Literature references

  1. Hu SH, Peek JA, Rattigan E, Taylor RK, Martin JL; , J Mol Biol 1997;268:137-146.: Structure of TcpG, the DsbA protein folding catalyst from Vibrio cholerae. PUBMED:9149147 EPMC:9149147

  2. Denome SA, Stanley DC, Olson ES, Young KD; , J Bacteriol 1993;175:6890-6901.: Metabolism of dibenzothiophene and naphthalene in Pseudomonas strains: complete DNA sequence of an upper naphthalene catabolic pathway. PUBMED:8226631 EPMC:8226631

  3. Eaton RW; , J Bacteriol 1994;176:7757-7762.: Organization and evolution of naphthalene catabolic pathways: sequence of the DNA encoding 2-hydroxychromene-2-carboxylate isomerase and trans-o-hydroxybenzylidenepyruvate hydratase-aldolase from the NAH7 plasmid. PUBMED:8002605 EPMC:8002605

  4. Laurie AD, Lloyd-Jones G; , J Bacteriol 1999;181:531-540.: The phn genes of Burkholderia sp. strain RP007 constitute a divergent gene cluster for polycyclic aromatic hydrocarbon catabolism. PUBMED:9882667 EPMC:9882667

  5. Brito B, Palacios JM, Ruiz-Argueso T, Imperial J; , Biochim Biophys Acta 1996;1308:7-11.: Identification of a gene for a chemoreceptor of the methyl-accepting type in the symbiotic plasmid of Rhizobium leguminosarum bv. viciae UPM791. PUBMED:8765742 EPMC:8765742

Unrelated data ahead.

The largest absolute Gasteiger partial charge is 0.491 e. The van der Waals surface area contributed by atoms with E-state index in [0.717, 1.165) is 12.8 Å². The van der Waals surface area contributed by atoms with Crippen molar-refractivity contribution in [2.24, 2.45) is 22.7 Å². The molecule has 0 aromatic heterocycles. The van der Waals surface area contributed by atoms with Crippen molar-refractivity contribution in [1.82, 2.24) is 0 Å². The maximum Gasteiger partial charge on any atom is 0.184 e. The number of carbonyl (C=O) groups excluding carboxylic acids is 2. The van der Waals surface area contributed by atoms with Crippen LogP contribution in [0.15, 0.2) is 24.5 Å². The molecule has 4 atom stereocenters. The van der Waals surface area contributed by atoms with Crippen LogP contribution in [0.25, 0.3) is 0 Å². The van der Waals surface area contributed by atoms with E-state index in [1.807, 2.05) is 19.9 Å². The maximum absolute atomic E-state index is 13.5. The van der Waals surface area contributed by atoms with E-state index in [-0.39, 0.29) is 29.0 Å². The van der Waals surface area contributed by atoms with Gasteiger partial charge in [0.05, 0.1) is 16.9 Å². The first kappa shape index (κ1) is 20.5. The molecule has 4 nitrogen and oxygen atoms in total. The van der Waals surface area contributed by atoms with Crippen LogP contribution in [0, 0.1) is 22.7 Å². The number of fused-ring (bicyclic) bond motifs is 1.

External database links

This tab holds annotation information from the InterPro database.

InterPro entry IPR001853

DSBA is a sub-family of the Thioredoxin family [PUBMED:9149147]. The efficient and correct folding of bacterial disulphide bonded proteins in vivo is dependent upon a class of periplasmic oxidoreductase proteins called DsbA, after the Escherichia coli enzyme. The bacterial protein-folding factor DsbA is the most oxidizing of the thioredoxin family. DsbA catalyses disulphide-bond formation during the folding of secreted proteins. The extremely oxidizing nature of DsbA has been proposed to result from either domain motion or stabilising active-site interactions in the reduced form. DsbA's highly oxidizing nature is a result of hydrogen bond, electrostatic and helix-dipole interactions that favour the thiolate over the disulphide at the active site [PUBMED:9655827]. In the pathogenic bacterium Vibrio cholerae, the DsbA homologue (TcpG) is responsible for the folding, maturation and secretion of virulence factors.